We wrote this week about AppGratis being pulled from the Apple App Store unexpectedly last weekend. CEO Simon Dawlat later came out and said that he was utterly confused as to why Apple would do this, and that there was zero communication around the subject. If you’d like to catch up on the other side of the story, former OMGPOP CEO Dan Porter did a great guest post on AllThingsD called “App Non Gratis,” in which he talks about how Apple is trying to keep the App Store a meritocracy, and some apps (such as AppGratis) were essentially selling Top 10 placement on the App Store. 148Apps confirms this sentiment and even goes so far as to share what they say are emails forwarded by a prospect AppGratis client from the AppGratis sales team essentially quantifying how much it would cost to get on the top of the App Store.
So, you’re caught up with that, now let’s jump to the story: Fleur Pellerin, Minister Delegate with responsibility for SMEs, Innovation & the Digital Economy, is now on the attack against Apple for booting AppGratis from the App Store.
Let’s put aside the fact that this is an appointed official in charge of 90%+ of employment (that which is produced by SMEs) who has taken up the charge for a total of 45 employees – let’s pretend that’s normal – this is NOT the point at which a government intervention is appropriate. The Minister, who is threatening to look into any and all ways of punishing Apple, uses such amazing arguments as “there are plenty of apps like AppGratis on the App Store” to defend her claim. So now she’s not only negating the very INNOVATION her title dictates that she defend, but she’s actually suggesting that if Apple is going to boot AppGratis, they should boot ’em all. Hmmm, I wonder which “similar apps” she’s referring to – maybe Appsfire (Paris), or maybe AppTurbo – hell, maybe she wants to eliminate the entire App Discovery sector that France is doing so well in.
Now, I don’t know who reached out to whom, but this is terrible press for the French startup scene. It summarizes the very heart of the problem in France – that the French can’t accept failure, whatever the cause, and move on. I think the most healthy thing in this situation would be to let AppGratis sort out its situation on its own, for better or for worse, instead of having the Minister come to the AppGratis office like she was paying tribute to a fallen soldier.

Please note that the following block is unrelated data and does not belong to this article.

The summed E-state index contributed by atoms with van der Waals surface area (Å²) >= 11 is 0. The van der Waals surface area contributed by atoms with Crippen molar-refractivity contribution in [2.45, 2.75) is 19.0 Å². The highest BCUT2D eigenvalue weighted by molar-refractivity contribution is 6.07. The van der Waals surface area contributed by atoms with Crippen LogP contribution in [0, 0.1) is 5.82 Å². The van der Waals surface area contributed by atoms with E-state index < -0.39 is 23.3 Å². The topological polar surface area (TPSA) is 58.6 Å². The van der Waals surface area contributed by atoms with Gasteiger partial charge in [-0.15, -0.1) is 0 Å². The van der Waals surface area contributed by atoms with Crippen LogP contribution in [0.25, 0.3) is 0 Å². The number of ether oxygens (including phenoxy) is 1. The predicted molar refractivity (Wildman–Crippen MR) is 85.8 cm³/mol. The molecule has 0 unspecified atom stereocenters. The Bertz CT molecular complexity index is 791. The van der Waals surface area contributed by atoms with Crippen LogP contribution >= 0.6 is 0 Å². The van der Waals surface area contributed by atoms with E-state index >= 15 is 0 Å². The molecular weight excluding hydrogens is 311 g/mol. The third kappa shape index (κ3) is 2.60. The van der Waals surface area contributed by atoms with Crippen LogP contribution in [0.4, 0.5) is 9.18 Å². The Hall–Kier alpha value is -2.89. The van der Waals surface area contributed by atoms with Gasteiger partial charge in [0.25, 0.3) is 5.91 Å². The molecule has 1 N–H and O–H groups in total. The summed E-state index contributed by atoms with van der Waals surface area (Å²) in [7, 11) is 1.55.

The worse part about this is that she has literally no power over the situation, and it is just another case of Pellerin talking without action – I’m not calling her to action, mind you, just saying that she needs to learn to stay out of things. Remember the Google Tax she was pushing for? Never happened. What about the 1000 Startup Incubator she said would finally create a startup ecosystem in Paris? That died down just as soon as it appeared last month. This government is coming up on the end of its 1st year in office, and I honestly can’t think of a single thing that Pellerin has done for SMEs, Innovation, or the Digital Economy. The 75% tax was ruled unconstitutional – Pellerin didn’t say a word against it – and it was France Digitale that pushed measures through to give startups more benefits. Pellerin did help launch the SayOuiToFrance campaign – however, it came just after the announcement of the 75% tax when international news was all about how France was killing innovation, so that big 1 page NYTimes ad they took out probably fell on deaf ears.
The only thing worse than France’s inability to give credit to successful entrepreneurs when they succeed – Dailymotion, Deezer, Viadeo, Criteo, Blablacar, Free – is their inability to just let someone fail. Worse comes to worst, Dawlat has probably the best cop-out for his startup not succeeding – Apple killed them at their peak – and will easily be able to raise funds for a second startup. Obviously, Dawlat is exploring every option – launching on Android, focusing on their emailing list and web origins, etc. – but you can bet Iris Capital, who fronted their most recent $13M investment, is seeing this news as a big blow, and it’s really either all or nothing here.
So Fleur, my dear sweet Fleur: instead of fighting for 45 jobs, or attacking giant Tech companies that are holding up the entire Digital Economy – why don’t you do one of the following:
- Eliminate taxes for any startup with private investment, foreign or domestic (you’ll get your money back if they succeed)
- Push for a startup visa to allow any developer based in the US to come to Paris and work – I can’t think of one Silicon Valley person who doesn’t secretly wish they could do a year abroad in Paris
- Remove all the tax-incentivized VC funds (more than 50% of funding is coming from abroad anyway), so we can rebuild our VC structure from the ground up to support startups, instead of keeping VCs steadily employed and risk-averse
I know, those things are hard – but every entrepreneur learns from day one that you should look your to-do list in the face and pick the three most difficult things and do them straight away, because they are always the things that will have the biggest impact. You’ve got four years left – which of those things can’t be done in four years?
Photo courtesy of Yahoo!
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